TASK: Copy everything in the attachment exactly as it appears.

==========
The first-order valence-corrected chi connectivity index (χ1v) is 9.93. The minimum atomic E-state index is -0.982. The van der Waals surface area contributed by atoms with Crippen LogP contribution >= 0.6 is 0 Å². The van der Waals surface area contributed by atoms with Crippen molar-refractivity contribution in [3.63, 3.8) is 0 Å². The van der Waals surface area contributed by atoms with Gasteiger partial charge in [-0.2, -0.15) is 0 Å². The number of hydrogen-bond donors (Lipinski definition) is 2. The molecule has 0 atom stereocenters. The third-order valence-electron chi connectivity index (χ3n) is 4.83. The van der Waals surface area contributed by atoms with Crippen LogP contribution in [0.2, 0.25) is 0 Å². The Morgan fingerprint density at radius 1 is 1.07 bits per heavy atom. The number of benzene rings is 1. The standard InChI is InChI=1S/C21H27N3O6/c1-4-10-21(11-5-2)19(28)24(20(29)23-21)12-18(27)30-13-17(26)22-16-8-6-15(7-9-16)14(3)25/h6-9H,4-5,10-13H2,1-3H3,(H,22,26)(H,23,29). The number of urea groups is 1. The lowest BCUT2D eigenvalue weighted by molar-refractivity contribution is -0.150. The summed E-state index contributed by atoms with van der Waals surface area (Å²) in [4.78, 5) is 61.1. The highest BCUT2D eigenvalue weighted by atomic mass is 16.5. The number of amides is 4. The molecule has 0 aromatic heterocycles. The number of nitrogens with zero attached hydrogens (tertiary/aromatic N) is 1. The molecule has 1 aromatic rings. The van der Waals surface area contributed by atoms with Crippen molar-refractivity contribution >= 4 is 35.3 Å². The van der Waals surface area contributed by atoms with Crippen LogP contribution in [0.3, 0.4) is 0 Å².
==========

The first-order valence-corrected chi connectivity index (χ1v) is 9.93. The minimum atomic E-state index is -0.982. The van der Waals surface area contributed by atoms with Crippen LogP contribution >= 0.6 is 0 Å². The van der Waals surface area contributed by atoms with Crippen molar-refractivity contribution in [3.63, 3.8) is 0 Å². The van der Waals surface area contributed by atoms with Gasteiger partial charge in [-0.2, -0.15) is 0 Å². The number of hydrogen-bond donors (Lipinski definition) is 2. The molecule has 0 atom stereocenters. The third-order valence-electron chi connectivity index (χ3n) is 4.83. The van der Waals surface area contributed by atoms with Crippen LogP contribution in [0.2, 0.25) is 0 Å². The Morgan fingerprint density at radius 1 is 1.07 bits per heavy atom. The number of benzene rings is 1. The standard InChI is InChI=1S/C21H27N3O6/c1-4-10-21(11-5-2)19(28)24(20(29)23-21)12-18(27)30-13-17(26)22-16-8-6-15(7-9-16)14(3)25/h6-9H,4-5,10-13H2,1-3H3,(H,22,26)(H,23,29). The number of urea groups is 1. The lowest BCUT2D eigenvalue weighted by molar-refractivity contribution is -0.150. The summed E-state index contributed by atoms with van der Waals surface area (Å²) in [4.78, 5) is 61.1. The highest BCUT2D eigenvalue weighted by atomic mass is 16.5. The number of amides is 4. The molecule has 0 aromatic heterocycles. The number of nitrogens with zero attached hydrogens (tertiary/aromatic N) is 1. The molecule has 1 aromatic rings. The van der Waals surface area contributed by atoms with Crippen molar-refractivity contribution >= 4 is 35.3 Å². The van der Waals surface area contributed by atoms with Crippen LogP contribution in [0.3, 0.4) is 0 Å².